Today, religious extremism and intolerance in Pakistan are not confined to madrassa students. After the 9/11 terror attacks in the US, and the subsequent American bombing of Afghanistan and Iraq, even some of the most highly educated people in Pakistan have come to be influenced by the Taliban and the al-Qaeda. A major American casualty was The Wall Street Journal’s Daniel Pearl, who was trapped in Karachi on January 23, 2002 and brutally murdered by a highly educated al-Qaeda operative. And Ramzi bin al-Shibh, a key member of the Hamburg cell that was behind 9/11, was eventually arrested in Karachi. Psychiatrists say aggression could be a response to frustration; which, if rewarded by society at large, gets reinforced and gains acceptance. This is precisely what is being witnessed today throughout Pakistan, whose government has patronised ethnicity, sectarianism and jehadis down the years. But as we have seen, its strategy of using madrassa students for furthering its geopolitical interests in Afghanistan backfired badly; so that today, try as it might, the state finds itself at a loss every time it tries to rein in the Taliban and other jehadi forces in Pakistan's Federally Administrated Tribal Areas (FATA), as also other parts of it. It cannot have been otherwise considering how thoroughly brainwashed these lethally armed operatives are.
It is no surprise, therefore, that the forward-looking among Pakistan’s intelligentsia want sterner action against the LeT, the JeM and other jehadi outfits. “I think the action against the LeT is under outside pressure, mainly from India and the United States, because now India has provided inconvertible proof of the LeT’s involvement in the Mumbai carnage,” said Dr AH Nayyar, a leading educationist and Fellow of the Islamabad-based Sustainable Development Policy Institute. But he was not certain that the Pakistani establishment was as yet ready to regard the LeT as a threat to Pakistan as well. “The establishment had proceeded against the LeT and the JeM some years ago – then too under outside pressure, and without being convinced that these two entities could harm Pakistan as well. This is why both outfits were able to resume their activities soon after. So till these two begin to be perceived as threats within as well, neither of the two will cease its activities,” Dr Nayyar explained. Dr Nayyar seemed equally pained by the suspension of the peace talks between India and Pakistan, but hoped that it was a temporary phenomenon and that the two neighbours would not fall into the terrorists’ trap.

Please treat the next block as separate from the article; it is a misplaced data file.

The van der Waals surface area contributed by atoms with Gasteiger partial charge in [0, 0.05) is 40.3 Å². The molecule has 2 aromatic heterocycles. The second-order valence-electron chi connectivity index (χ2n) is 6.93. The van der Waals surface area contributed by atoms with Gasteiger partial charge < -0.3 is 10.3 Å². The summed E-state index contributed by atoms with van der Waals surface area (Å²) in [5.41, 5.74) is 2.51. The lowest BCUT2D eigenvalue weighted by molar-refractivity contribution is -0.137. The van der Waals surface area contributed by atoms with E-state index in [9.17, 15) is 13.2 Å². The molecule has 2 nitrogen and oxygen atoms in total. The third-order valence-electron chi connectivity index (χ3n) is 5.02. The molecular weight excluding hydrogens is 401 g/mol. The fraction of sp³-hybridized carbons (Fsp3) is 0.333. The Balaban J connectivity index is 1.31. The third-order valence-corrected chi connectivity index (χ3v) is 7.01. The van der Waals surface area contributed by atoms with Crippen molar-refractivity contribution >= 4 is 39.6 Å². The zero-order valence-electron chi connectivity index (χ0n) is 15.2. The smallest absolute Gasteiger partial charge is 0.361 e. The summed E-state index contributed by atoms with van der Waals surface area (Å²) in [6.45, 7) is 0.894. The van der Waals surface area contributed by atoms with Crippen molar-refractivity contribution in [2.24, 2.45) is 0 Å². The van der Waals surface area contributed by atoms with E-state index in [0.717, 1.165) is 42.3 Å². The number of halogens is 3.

Dr Syed Jaffer Ahmed, Director, Pakistan Study Centre and a leading political scientist, said: “Being unaware of the exact nature of the crackdown, it is difficult for me to say whether or not it is satisfactory. But what we do know is that in his statement President Zardari made it clear that if non-state elements were involved in the Mumbai attacks stern action would be taken against them.”
But a senior Intelligence officer holds a diametrically opposite view. “There are more than 100 terrorist organisations in India, and only a few of them are Muslim. Since they (India) cannot blame themselves, they are blaming Pakistan. In the Samjhauta Express case too there was an Indian army officer involved. So whether by design or by default, India continues to be interested in painting Pakistan as a rogue state.” Just as well that he was not part of the peace process!